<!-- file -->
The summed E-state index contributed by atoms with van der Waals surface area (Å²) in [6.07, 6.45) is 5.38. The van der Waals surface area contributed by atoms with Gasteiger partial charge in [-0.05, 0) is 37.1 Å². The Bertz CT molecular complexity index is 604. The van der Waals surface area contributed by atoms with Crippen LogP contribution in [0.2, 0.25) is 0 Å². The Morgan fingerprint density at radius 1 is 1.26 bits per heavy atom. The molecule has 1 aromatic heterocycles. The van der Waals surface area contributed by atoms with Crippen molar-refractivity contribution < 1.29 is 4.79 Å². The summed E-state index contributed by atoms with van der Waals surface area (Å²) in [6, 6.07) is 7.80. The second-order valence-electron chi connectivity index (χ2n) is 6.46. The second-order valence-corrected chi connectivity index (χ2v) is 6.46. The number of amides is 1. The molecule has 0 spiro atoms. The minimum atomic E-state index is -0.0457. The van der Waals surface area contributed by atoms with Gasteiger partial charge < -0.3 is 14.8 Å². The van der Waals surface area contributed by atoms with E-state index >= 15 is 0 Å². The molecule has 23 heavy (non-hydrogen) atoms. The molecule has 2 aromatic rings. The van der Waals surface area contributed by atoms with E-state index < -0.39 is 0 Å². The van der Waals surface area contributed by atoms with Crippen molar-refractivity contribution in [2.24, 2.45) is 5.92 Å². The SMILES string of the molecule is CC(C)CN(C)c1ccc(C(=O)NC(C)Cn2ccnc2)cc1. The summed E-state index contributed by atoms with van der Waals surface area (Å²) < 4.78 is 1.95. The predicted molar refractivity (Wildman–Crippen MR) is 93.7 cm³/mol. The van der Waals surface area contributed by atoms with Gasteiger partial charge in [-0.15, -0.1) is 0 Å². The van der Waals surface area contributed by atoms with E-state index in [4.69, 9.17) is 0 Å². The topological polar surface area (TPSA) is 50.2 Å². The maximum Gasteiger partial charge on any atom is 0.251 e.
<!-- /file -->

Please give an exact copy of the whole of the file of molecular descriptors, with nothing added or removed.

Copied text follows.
The summed E-state index contributed by atoms with van der Waals surface area (Å²) in [6.07, 6.45) is 5.38. The van der Waals surface area contributed by atoms with Gasteiger partial charge in [-0.05, 0) is 37.1 Å². The Bertz CT molecular complexity index is 604. The van der Waals surface area contributed by atoms with Crippen LogP contribution in [0.2, 0.25) is 0 Å². The Morgan fingerprint density at radius 1 is 1.26 bits per heavy atom. The molecule has 1 aromatic heterocycles. The van der Waals surface area contributed by atoms with Crippen molar-refractivity contribution < 1.29 is 4.79 Å². The summed E-state index contributed by atoms with van der Waals surface area (Å²) in [6, 6.07) is 7.80. The second-order valence-electron chi connectivity index (χ2n) is 6.46. The second-order valence-corrected chi connectivity index (χ2v) is 6.46. The number of amides is 1. The molecule has 0 spiro atoms. The minimum atomic E-state index is -0.0457. The van der Waals surface area contributed by atoms with Gasteiger partial charge < -0.3 is 14.8 Å². The van der Waals surface area contributed by atoms with E-state index >= 15 is 0 Å². The molecule has 23 heavy (non-hydrogen) atoms. The molecule has 2 aromatic rings. The van der Waals surface area contributed by atoms with E-state index < -0.39 is 0 Å². The van der Waals surface area contributed by atoms with Crippen molar-refractivity contribution in [2.24, 2.45) is 5.92 Å². The SMILES string of the molecule is CC(C)CN(C)c1ccc(C(=O)NC(C)Cn2ccnc2)cc1. The summed E-state index contributed by atoms with van der Waals surface area (Å²) < 4.78 is 1.95. The predicted molar refractivity (Wildman–Crippen MR) is 93.7 cm³/mol. The van der Waals surface area contributed by atoms with Gasteiger partial charge in [-0.15, -0.1) is 0 Å². The van der Waals surface area contributed by atoms with E-state index in [4.69, 9.17) is 0 Å². The topological polar surface area (TPSA) is 50.2 Å². The maximum Gasteiger partial charge on any atom is 0.251 e.